Worse, at Christmas, even site owners and administrators who conscientiously try to expose their site’s forced labor underpinnings throughout their regular programming, nonetheless stage holiday events that minimize slavery’s importance to the Old South’s city mansion and rural plantation world. The emphasis is instead on entertainment and consumption—having, so to speak, a good time, without reflecting seriously about the punishing and abusive slave field labor that generated the profits that made it possible to build, improve, and maintain these grand structures in the first place.
Perhaps your tour guide might tell you something about toys slave children played with at Christmas or escort you on a brief visit to a slave cabin; but your guide likely will forfeit the chance to use that holiday tour to truly educate you about slavery’s cruelty and exploitation. Such information might generate argument or anger among tourists; and it would certainly be sobering and run counter to the celebratory purpose of site holiday programming.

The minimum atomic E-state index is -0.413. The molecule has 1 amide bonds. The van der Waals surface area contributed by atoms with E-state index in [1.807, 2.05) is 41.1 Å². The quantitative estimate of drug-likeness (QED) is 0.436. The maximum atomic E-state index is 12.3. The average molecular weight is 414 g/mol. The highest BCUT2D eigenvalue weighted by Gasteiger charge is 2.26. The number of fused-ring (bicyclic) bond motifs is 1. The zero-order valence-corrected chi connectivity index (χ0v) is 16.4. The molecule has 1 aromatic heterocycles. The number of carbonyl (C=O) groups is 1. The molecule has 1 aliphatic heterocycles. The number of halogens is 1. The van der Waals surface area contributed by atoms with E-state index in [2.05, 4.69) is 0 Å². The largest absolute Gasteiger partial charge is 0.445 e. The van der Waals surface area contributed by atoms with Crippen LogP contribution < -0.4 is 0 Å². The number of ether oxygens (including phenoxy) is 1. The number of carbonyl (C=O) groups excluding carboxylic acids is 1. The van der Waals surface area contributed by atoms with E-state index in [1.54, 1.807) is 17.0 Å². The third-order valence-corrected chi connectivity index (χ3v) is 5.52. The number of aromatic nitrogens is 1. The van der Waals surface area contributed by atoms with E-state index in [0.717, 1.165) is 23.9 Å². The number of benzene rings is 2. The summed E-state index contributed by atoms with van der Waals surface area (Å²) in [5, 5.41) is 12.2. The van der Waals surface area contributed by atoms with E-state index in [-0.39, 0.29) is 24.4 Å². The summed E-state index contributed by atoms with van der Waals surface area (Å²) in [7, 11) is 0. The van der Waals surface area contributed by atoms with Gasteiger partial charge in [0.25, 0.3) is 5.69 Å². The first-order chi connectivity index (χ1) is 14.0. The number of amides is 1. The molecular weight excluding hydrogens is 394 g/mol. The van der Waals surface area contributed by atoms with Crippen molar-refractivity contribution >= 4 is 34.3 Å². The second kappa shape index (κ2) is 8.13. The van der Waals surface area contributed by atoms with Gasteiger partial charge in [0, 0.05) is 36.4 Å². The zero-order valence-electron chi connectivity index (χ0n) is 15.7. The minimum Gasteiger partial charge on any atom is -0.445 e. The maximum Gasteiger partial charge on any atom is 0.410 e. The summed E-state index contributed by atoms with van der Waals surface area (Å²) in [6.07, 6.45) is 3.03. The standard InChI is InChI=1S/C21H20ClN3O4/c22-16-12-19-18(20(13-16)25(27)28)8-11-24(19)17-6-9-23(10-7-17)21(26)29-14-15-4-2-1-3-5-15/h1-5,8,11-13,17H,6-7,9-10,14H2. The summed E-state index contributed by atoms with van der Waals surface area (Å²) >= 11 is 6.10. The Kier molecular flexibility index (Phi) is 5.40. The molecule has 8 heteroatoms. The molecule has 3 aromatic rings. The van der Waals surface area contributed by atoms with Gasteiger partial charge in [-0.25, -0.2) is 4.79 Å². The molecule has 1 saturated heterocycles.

What might a thoughtful accounting of the slave Christmas experience tell you? For starters, you might learn that after the Civil War, scores of southern novelists, short story writers, and memoirists published accounts of slave Christmases on large plantations like the one you are touring that verged on suggesting that it was good to be a slave and that slavery benefited its victims more than their masters. The best-selling author Joel Chandler Harris, for instance, included a lengthy account of a slave Christmas celebration in his Nights with Uncle Remus.
According to these writers (whose main purpose oftenwas to romanticize the Confederacy and the slave labor system it embodied), all slaves passed Christmas ecstatically feasting, dancing, singing, playing instruments and games, and humbly appreciating astoundingly generous holiday gifts from their masters. Further, these publications relay the impression that every slave received a lengthy vacation from labor at Christmas—from several days to even weeks. These accounts gradually seeped into American popular culture, and have affected the ways many modern southern plantation and mansion historic sites interpret Christmas.